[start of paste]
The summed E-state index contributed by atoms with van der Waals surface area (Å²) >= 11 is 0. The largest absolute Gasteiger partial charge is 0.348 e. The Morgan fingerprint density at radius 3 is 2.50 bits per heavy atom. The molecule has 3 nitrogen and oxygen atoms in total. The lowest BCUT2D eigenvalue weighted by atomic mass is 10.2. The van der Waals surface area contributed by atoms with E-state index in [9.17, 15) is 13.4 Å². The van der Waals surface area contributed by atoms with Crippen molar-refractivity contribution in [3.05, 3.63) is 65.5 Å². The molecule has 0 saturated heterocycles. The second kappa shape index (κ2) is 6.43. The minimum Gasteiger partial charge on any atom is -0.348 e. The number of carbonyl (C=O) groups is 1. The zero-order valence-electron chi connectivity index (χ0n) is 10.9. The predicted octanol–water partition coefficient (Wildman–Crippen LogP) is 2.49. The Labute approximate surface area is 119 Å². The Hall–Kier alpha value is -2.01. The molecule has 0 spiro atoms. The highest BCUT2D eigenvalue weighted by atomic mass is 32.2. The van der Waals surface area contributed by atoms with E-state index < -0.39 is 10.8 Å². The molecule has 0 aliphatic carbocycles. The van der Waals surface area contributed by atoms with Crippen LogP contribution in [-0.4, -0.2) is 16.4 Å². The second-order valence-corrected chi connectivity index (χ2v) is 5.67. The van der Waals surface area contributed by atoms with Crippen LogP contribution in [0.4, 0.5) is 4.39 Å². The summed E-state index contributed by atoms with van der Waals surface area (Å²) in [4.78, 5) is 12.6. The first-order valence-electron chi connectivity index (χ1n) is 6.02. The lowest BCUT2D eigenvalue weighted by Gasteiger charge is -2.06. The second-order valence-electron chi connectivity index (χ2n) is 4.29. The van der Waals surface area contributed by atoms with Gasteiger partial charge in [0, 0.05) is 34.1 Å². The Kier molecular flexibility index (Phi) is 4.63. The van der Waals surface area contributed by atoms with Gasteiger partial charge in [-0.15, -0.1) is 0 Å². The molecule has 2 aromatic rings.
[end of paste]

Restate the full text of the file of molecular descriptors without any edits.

The summed E-state index contributed by atoms with van der Waals surface area (Å²) >= 11 is 0. The largest absolute Gasteiger partial charge is 0.348 e. The Morgan fingerprint density at radius 3 is 2.50 bits per heavy atom. The molecule has 3 nitrogen and oxygen atoms in total. The lowest BCUT2D eigenvalue weighted by atomic mass is 10.2. The van der Waals surface area contributed by atoms with E-state index in [9.17, 15) is 13.4 Å². The van der Waals surface area contributed by atoms with Crippen molar-refractivity contribution in [3.05, 3.63) is 65.5 Å². The molecule has 0 saturated heterocycles. The second kappa shape index (κ2) is 6.43. The minimum Gasteiger partial charge on any atom is -0.348 e. The number of carbonyl (C=O) groups is 1. The zero-order valence-electron chi connectivity index (χ0n) is 10.9. The predicted octanol–water partition coefficient (Wildman–Crippen LogP) is 2.49. The Labute approximate surface area is 119 Å². The Hall–Kier alpha value is -2.01. The molecule has 0 spiro atoms. The highest BCUT2D eigenvalue weighted by atomic mass is 32.2. The van der Waals surface area contributed by atoms with E-state index < -0.39 is 10.8 Å². The molecule has 0 aliphatic carbocycles. The van der Waals surface area contributed by atoms with Crippen LogP contribution in [-0.4, -0.2) is 16.4 Å². The second-order valence-corrected chi connectivity index (χ2v) is 5.67. The van der Waals surface area contributed by atoms with Crippen LogP contribution in [0.4, 0.5) is 4.39 Å². The summed E-state index contributed by atoms with van der Waals surface area (Å²) in [4.78, 5) is 12.6. The first-order valence-electron chi connectivity index (χ1n) is 6.02. The lowest BCUT2D eigenvalue weighted by Gasteiger charge is -2.06. The second-order valence-electron chi connectivity index (χ2n) is 4.29. The van der Waals surface area contributed by atoms with Gasteiger partial charge in [0, 0.05) is 34.1 Å². The Kier molecular flexibility index (Phi) is 4.63. The van der Waals surface area contributed by atoms with Gasteiger partial charge in [-0.15, -0.1) is 0 Å². The molecule has 2 aromatic rings.